Season 6, Episode 1

The other side of Scarborough’s Rope, with Margaret Goldberg

In our kick-off episode for season six, host Susan Lambert is joined by podcast alum Margaret Goldberg, the co-founder of the Right to Read Project.  They discuss the new, animated Science of Reading series Brain Builders, and how this free tool can be shared directly with students and their caregivers. Importantly, Margaret also elevates the need to focus on the comprehension strand of the Science of Reading.

Meet our guest(s):

Margaret Goldberg

Margaret Goldberg is a literacy coach in a large urban district in California. She’s held a variety of roles including district early literacy lead, site-based literacy coach, reading interventionist, and classroom teacher. In every role, she’s worked to help schools and districts align instruction with reading research. She is the co-founder of the Right to Read Project and her writing is published on The Right to Read Project blog and Reading Rockets.

Meet our host, Susan Lambert

Susan Lambert is the Chief Academic Officer of Elementary Humanities at Amplify, and the host of Science of Reading: The Podcast. Her career has been focused on creating high-quality learning environments using evidence-based practices. Susan is a mom of four, a grandma of four, a world traveler, and a collector of stories.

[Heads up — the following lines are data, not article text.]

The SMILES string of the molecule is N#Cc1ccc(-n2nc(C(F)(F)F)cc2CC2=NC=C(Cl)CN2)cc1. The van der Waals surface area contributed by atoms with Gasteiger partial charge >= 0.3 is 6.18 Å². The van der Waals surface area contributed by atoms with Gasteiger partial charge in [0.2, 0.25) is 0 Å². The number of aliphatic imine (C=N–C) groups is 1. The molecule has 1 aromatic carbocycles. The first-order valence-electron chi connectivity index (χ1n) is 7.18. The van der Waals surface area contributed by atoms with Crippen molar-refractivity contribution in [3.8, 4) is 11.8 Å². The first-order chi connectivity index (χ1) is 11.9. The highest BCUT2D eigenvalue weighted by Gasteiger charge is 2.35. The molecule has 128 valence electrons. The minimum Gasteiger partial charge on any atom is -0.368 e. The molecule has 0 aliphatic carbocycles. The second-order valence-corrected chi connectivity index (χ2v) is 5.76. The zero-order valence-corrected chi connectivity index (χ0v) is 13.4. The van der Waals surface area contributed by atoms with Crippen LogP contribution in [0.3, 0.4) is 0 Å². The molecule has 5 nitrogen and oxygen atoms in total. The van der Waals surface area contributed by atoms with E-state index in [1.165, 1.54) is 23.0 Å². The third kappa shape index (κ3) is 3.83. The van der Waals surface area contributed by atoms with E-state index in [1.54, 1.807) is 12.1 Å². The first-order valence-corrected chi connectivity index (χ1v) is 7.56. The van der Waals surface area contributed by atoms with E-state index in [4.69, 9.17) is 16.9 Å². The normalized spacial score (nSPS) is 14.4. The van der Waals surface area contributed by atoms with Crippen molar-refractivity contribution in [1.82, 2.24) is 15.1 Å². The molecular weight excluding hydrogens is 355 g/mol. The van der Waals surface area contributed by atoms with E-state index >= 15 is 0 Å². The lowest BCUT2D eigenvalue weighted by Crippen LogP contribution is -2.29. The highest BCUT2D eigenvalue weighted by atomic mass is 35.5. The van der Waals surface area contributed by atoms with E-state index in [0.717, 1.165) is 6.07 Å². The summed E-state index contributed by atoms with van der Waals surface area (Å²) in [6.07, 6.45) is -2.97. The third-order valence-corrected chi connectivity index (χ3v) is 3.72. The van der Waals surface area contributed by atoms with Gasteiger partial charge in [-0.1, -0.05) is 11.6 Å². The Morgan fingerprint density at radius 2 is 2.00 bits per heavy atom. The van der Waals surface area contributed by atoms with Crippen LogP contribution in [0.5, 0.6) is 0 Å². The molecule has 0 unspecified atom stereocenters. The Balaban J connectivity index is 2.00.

As the host of Science of Reading: The Podcast, Susan explores the increasing body of scientific research around how reading is best taught. As a former classroom teacher, administrator, and curriculum developer, Susan is dedicated to turning theory into best practices that educators can put right to use in the classroom, and to showcasing national models of reading instruction excellence.


“When was the last time in education anybody heard of de-implementation? All we do is pile one thing on top of another, on top of another...then we wonder why it didn't work.” —Margaret Goldberg
“You have to distinguish between an initiative, something that is new, and culture, something that's part of what we do every day and that is embedded. That is more important.” —Margaret Goldberg
“The problem is this. If you only look at the results, then you don't know what caused it. Somebody has to look at underlying causes.” —Margaret Goldberg
“It's really important for administrators to say, 'Hey, I can deal with some chaos. I can deal with students making mistakes.' That's real learning.” —Margaret Goldberg

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